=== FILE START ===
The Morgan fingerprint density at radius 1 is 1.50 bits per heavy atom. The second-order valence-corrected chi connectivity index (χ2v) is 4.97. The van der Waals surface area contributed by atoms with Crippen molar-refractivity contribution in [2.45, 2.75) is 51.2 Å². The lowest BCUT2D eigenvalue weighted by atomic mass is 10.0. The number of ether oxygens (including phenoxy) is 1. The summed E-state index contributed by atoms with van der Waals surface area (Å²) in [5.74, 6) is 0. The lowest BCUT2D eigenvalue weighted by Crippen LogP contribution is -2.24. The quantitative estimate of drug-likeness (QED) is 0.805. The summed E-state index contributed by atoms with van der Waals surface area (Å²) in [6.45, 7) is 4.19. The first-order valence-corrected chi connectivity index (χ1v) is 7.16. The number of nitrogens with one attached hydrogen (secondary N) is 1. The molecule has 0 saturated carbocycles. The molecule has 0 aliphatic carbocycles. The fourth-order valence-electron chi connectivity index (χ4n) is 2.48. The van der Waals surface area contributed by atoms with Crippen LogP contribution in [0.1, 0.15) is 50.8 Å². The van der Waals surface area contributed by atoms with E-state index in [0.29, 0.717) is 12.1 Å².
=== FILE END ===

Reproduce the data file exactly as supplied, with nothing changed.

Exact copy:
The Morgan fingerprint density at radius 1 is 1.50 bits per heavy atom. The second-order valence-corrected chi connectivity index (χ2v) is 4.97. The van der Waals surface area contributed by atoms with Crippen molar-refractivity contribution in [2.45, 2.75) is 51.2 Å². The lowest BCUT2D eigenvalue weighted by atomic mass is 10.0. The number of ether oxygens (including phenoxy) is 1. The summed E-state index contributed by atoms with van der Waals surface area (Å²) in [5.74, 6) is 0. The lowest BCUT2D eigenvalue weighted by Crippen LogP contribution is -2.24. The quantitative estimate of drug-likeness (QED) is 0.805. The summed E-state index contributed by atoms with van der Waals surface area (Å²) in [6.45, 7) is 4.19. The first-order valence-corrected chi connectivity index (χ1v) is 7.16. The number of nitrogens with one attached hydrogen (secondary N) is 1. The molecule has 0 saturated carbocycles. The molecule has 0 aliphatic carbocycles. The fourth-order valence-electron chi connectivity index (χ4n) is 2.48. The van der Waals surface area contributed by atoms with Crippen LogP contribution in [0.1, 0.15) is 50.8 Å². The van der Waals surface area contributed by atoms with E-state index in [0.29, 0.717) is 12.1 Å².